A team of researchers will look at different aspects of cancer weight loss and pancreatic cancer. In the past cancer research has focussed on the tumour rather than the person, whereas weight loss research in cancer has focussed on the person and not the tumour. The team will look at the tumour and the person together to see if they can better understand how the cancer causes weight loss but also how this can vary between people.

They will look at data collected from people with pancreatic cancer and look at various aspects. This will include genetics, how much muscle and fat they have, how they process food and nutrition (metabolism) and also how weight loss is influenced by treatments.

They will also do a lot of experiments including in cells and models which act like human pancreatic cancer to see if they can understand more. These different ideas are grouped into specific areas called work packages and different experts will lead these.

Why do we need to involve people affected by pancreatic cancer in research?

This work starts with people with pancreatic cancer and we want it to end with better treatments for people with pancreatic cancer. So far people affected by pancreatic cancer haven’t really been involved in research about weight loss . If the researchers can work alongside people with lived experience of the disease more this will help to ensure that any research that is done will be beneficial for people with pancreatic cancer and can also help raise awareness of what cachexia is and how it can effect patients and their loved ones.

How are the researchers proposing to involve people affected by pancreatic cancer in this work?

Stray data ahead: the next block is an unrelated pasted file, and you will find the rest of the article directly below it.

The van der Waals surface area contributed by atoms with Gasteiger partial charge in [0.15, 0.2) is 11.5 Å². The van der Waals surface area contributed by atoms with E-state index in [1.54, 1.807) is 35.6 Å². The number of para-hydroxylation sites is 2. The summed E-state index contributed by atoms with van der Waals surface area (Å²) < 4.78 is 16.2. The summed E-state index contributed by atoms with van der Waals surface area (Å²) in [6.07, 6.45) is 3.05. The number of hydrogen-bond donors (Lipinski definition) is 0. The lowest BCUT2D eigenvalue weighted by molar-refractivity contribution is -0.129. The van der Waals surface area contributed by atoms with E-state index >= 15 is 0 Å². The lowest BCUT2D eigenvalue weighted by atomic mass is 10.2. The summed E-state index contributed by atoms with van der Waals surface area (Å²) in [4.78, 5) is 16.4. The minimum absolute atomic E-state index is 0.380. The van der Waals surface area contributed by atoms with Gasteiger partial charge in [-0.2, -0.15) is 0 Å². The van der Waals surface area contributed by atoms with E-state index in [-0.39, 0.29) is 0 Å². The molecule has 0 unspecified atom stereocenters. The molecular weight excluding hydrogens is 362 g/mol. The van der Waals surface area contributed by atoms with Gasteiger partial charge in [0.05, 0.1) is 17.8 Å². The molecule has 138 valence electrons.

At this stage the researchers want to explain what they are doing and get feedback on different aspects of the work.

If funded, they also want to get several people to be part of the research team to help them develop their work so it is the best outcome for patients.

Who is drafting this proposal and leading the focus group?

The work is being led by Professor Teresa Zimmers (Indiana University) and Dr. Barry Laird and Dr Richard Skipworth (University of Edinburgh).

When will this opportunity be taking place?

Please express your interest in attending the focus group by no later than Thursday 1st April 2021.

The focus group will take place 1-3pm Tuesday 6th April 2021.

Who can take up this opportunity?

This opportunity is aimed at anyone who has been affected by pancreatic cancer (any member of the Research Involvement Network).

What steps will be taken to ensure that information about participants is stored and used in compliance with the provisions outlined in the General Data Protection Regulation (GDPR)?

Data will be kept on a password protected computer. Any personal data will only be used for the purposes of this project. Focus groups will be recorded, and transcribed verbatim. Recordings will be deleted following transcription.

What next/who to contact:

Please send your expressions of interest for the focus group to the Pancreatic Cancer UK Research Team.

Alternatively, you can complete the online questionnaire here.